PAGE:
Week 13's five least valuable players

Ed Hochuli, Referee.

I've had countless arguments with people about the player-safety issue, protecting quarterbacks and this season's emphasis on blows to the head. I'm always on the side of the officials, and these discussions always end with me being asked to remove my skirt, and then me calling the other guy a Neanderthal meathead.

However, in regard to the unnecessary roughness penalty called on Ndamukong Suh(notes) Sunday ... *rips off my skirt*. I'm with you, meatheads!

Suh simply didn't hit anybody in the head (the 1:51 mark here). It was violent, it was a punch-like motion and Jay Cutler(notes) went down hard, but none of that makes it illegal. Suh hit the back of Cutler's shoulder pads with the intent to knock him down from behind -- the only chance he had at getting Cutler to the ground from that angle.

I don't see the unnecessary roughness. All roughness I see was completely necessary for making the tackle.

Now, the game didn't turn on that play, so I won't pitch a huge fit about it. It was a break for the Bears, sure, but penalty or no penalty, they were going to be in a decent position to finish off that drive. And again, I've sympathized with officials in almost every controversial instance this year. Here, though, we have a guy penalized for trying to make a tackle, just because it looked somewhat unconventional and mean. It's bothersome, because Suh didn't break any rules, not even any of the "new" ones in this odd period of transition in NFL officiating.

Philip Rivers(notes), QB, San Diego Chargers.

The final numbers weren't bad for Rivers -- in fact, they were pretty decent, as he completed 23 of 39 for 280 yards, a touchdown and an interception.

But when you're Philip Rivers, your team is fighting for its playoff life, and you're pretty much your team's entire offense, you can't afford to be just "decent." Rivers was just a little bit off all day long, overthrowing, underthrowing and otherwise missing open receivers he usually pegs in the numbers.

It's not that Rivers was the Chargers' worst player, of course -- any San Diegan whose job title includes "lineman" can go ahead and raise their hand. It's just that the Chargers lean on Rivers so heavily, and he's usually so accurate, that Sunday's desultory performance really stood out.

Derek Anderson(notes), QB, Arizona Cardinals.

I really wanted DA to come out this week and go John Elway on everybody; just have a brilliant game and get people off his back. I had no reason to believe this would happen, of course, and it didn't. But it would've been sweet if it had.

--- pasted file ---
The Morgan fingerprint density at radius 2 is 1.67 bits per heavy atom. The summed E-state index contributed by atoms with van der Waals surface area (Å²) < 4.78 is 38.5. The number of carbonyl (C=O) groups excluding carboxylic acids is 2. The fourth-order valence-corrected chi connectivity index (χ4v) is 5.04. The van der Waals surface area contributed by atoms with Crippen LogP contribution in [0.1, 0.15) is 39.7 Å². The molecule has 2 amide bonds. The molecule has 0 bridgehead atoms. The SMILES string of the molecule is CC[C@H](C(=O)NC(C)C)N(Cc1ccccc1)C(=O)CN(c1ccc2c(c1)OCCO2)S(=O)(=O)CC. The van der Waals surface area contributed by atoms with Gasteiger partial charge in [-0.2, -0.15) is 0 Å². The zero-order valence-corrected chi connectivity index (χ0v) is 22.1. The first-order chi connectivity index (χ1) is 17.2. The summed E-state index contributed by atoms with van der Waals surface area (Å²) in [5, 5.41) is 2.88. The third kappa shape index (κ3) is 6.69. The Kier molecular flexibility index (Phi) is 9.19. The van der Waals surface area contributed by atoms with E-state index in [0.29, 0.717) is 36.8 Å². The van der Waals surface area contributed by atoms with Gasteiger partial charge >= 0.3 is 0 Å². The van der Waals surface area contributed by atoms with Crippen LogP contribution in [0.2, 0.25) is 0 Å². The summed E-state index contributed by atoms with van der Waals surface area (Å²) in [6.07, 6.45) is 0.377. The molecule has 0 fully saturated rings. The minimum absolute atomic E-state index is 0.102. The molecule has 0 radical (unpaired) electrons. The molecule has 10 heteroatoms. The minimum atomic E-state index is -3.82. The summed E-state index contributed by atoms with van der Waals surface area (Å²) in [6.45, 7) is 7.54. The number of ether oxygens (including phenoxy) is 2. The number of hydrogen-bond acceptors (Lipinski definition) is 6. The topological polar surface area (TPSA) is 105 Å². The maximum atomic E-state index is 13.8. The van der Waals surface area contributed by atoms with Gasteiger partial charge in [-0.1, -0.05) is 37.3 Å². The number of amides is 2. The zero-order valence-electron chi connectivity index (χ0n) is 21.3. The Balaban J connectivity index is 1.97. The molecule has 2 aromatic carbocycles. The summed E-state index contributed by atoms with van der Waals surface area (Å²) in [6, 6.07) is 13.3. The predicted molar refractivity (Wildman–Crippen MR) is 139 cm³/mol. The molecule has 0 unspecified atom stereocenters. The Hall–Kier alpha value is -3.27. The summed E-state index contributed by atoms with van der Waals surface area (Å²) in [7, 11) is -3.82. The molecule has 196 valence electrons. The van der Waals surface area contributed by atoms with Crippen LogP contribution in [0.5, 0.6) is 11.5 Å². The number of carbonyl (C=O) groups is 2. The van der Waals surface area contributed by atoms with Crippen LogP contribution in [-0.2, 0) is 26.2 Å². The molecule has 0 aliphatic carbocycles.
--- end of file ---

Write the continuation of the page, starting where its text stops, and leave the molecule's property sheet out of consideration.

I felt like the beating he took from Jon Gruden last week was 100% unwarranted. A bit of laughter is not an indication that a man isn't hurting, doesn't take his job seriously or isn't a fierce competitor. It was a little chuckle -- it's not like Anderson was on the sidelines unrolling a Twister mat and giggling hysterically when Deuce Lutui(notes) couldn't get his right foot on red.

Losing a football game is not a crisis, and even if it were, I've seen people laugh in hospitals and funeral homes. It doesn't mean they're not taking things seriously, and as far as I know, no one has ever appointed Jon Gruden the Czar of Times When It's OK to Chuckle.

Anyway, Anderson started again this week for the Cardinals and went 7 of 20 for 93 yards, no touchdowns and an interception before he was pulled from the game. I was disappointed. Anderson deserved to have a good week.

Pat Sims(notes), DT, Cincinnati Bengals.

I hate to castigate a guy for a stupid mistake that he knows is a stupid mistake. I'm sure Pat Sims is already killing himself for jumping offside in a situation where no one should ever jump offside, even if he'd had a pretty good game prior to that moment.

But there's just no getting around the fact that Sims' thoughtless mistake just murdered the Bengals. It directly eliminated their chance to win. If he doesn't jump, the Saints attempt a field goal, and we're almost certainly going into overtime.

There's no getting around the thoughtlessness of it, either. A complete lack of focus was on display. You know there's no way the Saints are going for a fourth-and-2 when a field goal would tie it, and if it wasn't obvious when they lined up, it became really obvious after the guy went in motion and Brees pretended to audible into another play.

Sometimes excitement and desire win out over taking a deep breath and thinking. Happens to all of us.

Kerry Collins(notes), QB, Tennessee Titans.

Collins' final numbers against the Jaguars and their 27th-ranked pass defense: 14 of 32, 169 yards, zero touchdowns, two interceptions. Titans fans, are we still sure that we don't want Vince Young(notes) back next year?

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